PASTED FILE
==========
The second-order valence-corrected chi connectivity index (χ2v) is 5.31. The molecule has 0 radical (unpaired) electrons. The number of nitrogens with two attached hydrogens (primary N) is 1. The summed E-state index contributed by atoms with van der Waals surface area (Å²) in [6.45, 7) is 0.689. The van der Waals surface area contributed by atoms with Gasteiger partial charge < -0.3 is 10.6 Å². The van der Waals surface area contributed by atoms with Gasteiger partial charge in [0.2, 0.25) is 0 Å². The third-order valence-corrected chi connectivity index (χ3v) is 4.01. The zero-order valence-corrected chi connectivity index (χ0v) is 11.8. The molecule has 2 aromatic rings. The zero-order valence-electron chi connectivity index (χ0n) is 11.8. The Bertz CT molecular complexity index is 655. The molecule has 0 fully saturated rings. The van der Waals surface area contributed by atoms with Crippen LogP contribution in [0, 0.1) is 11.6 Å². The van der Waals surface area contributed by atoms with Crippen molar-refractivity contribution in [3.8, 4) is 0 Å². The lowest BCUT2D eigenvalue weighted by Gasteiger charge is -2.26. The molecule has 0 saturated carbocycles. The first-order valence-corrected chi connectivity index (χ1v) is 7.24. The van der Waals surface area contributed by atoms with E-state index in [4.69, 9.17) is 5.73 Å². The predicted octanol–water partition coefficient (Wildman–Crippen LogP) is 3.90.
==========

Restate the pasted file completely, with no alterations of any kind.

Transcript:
The second-order valence-corrected chi connectivity index (χ2v) is 5.31. The molecule has 0 radical (unpaired) electrons. The number of nitrogens with two attached hydrogens (primary N) is 1. The summed E-state index contributed by atoms with van der Waals surface area (Å²) in [6.45, 7) is 0.689. The van der Waals surface area contributed by atoms with Gasteiger partial charge < -0.3 is 10.6 Å². The van der Waals surface area contributed by atoms with Gasteiger partial charge in [0.2, 0.25) is 0 Å². The third-order valence-corrected chi connectivity index (χ3v) is 4.01. The zero-order valence-corrected chi connectivity index (χ0v) is 11.8. The molecule has 2 aromatic rings. The zero-order valence-electron chi connectivity index (χ0n) is 11.8. The Bertz CT molecular complexity index is 655. The molecule has 0 fully saturated rings. The van der Waals surface area contributed by atoms with Crippen LogP contribution in [0, 0.1) is 11.6 Å². The van der Waals surface area contributed by atoms with Crippen molar-refractivity contribution in [3.8, 4) is 0 Å². The lowest BCUT2D eigenvalue weighted by Gasteiger charge is -2.26. The molecule has 0 saturated carbocycles. The first-order valence-corrected chi connectivity index (χ1v) is 7.24. The van der Waals surface area contributed by atoms with E-state index in [4.69, 9.17) is 5.73 Å². The predicted octanol–water partition coefficient (Wildman–Crippen LogP) is 3.90.